Agave and aloe are two of the most common succulents in the world. These plants are similar in many ways, making it hard for a common individual to spot the difference between them. In fact, most of the time, you will encounter them in big-box stores or home-improvement garden centers with inappropriate or no labels. You may buy what you didn’t intend if you can’t tell them apart.
So, what is the difference between agave and aloe plants? Agave plants tend to be larger and more upright than aloe plants, with long fleshy leaves that grow in a rosette pattern. The agave plant also has sharp spines along its edges, which makes it difficult to handle. Aloe plants usually have short, upright leaves, often spotted or striped with white bands or dots. Most don’t have spines, and their edges are rounder than agaves. Agave blooms more frequently than aloe, producing a tall stalk of flowers at the end of its life cycle when it is between five and twenty years old.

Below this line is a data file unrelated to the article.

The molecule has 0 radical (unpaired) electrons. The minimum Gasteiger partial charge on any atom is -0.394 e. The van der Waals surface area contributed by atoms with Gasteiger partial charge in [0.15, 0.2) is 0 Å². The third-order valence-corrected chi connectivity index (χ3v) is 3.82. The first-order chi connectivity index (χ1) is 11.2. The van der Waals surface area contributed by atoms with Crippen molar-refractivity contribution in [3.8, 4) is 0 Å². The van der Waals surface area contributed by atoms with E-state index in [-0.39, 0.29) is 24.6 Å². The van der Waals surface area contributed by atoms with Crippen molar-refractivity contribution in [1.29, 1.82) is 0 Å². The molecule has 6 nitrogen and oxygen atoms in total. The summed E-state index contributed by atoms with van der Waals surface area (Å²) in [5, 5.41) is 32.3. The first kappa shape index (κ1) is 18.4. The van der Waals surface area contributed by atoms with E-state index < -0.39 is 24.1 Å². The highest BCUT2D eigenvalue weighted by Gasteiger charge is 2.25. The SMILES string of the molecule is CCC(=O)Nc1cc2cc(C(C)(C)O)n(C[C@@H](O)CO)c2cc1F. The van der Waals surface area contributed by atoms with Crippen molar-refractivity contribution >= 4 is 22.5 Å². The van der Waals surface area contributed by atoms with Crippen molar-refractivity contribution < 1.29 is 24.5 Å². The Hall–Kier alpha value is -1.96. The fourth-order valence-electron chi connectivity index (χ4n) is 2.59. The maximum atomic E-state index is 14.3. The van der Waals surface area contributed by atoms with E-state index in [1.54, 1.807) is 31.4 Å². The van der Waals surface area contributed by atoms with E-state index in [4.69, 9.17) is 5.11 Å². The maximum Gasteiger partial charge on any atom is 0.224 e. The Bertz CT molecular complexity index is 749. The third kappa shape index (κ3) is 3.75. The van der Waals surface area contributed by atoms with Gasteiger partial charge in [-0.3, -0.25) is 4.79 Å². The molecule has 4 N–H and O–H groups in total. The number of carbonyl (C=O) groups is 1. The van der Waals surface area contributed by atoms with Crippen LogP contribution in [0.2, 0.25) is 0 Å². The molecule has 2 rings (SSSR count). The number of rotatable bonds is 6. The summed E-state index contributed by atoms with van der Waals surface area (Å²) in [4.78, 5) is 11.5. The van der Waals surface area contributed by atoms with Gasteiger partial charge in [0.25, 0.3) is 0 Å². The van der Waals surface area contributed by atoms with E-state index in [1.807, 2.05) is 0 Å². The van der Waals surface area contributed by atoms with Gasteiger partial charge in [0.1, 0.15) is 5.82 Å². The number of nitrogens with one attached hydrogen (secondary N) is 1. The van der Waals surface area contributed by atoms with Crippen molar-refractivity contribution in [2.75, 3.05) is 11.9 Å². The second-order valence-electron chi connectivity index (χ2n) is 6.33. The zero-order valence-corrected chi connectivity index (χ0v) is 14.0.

This blog post highlights the key differences between aloe and agave plants. Read on to find out everything you need to know.
Aloe & Agave Plants: Are They Distantly Related?
Although agave and aloe plants are quite different in many ways, as discussed below, it is good to mention that they were once related during prehistoric times.
Although they still look similar in many ways, these succulents come from different parts of the world today.
Most aloe plants come from Madagascar, although they have spread throughout the Mediterranean region. As the plant spread away from its native region, different varieties developed.
Today, many forms of aloe plants thrive in relatively cooler winters, while others do well in tropical climates.
Agave originates from parts of Mexico and Central America. Most agaves are drought tolerant.
As the plant spread away from its native region, different varieties developed. Present-day agave plants have solid green leaves with varying stripes and bands of white.
Both agave and aloe plants thrive in relatively dry and sunny climates, although they can survive in any part of the world as long as you provide them with proper care. They love light, airy, and well-draining potting mix.
Differences Between Aloe & Agave Plants
Even though these succulents share many similarities, they differ in many ways. Here are some of the key differences between aloe and agave plants: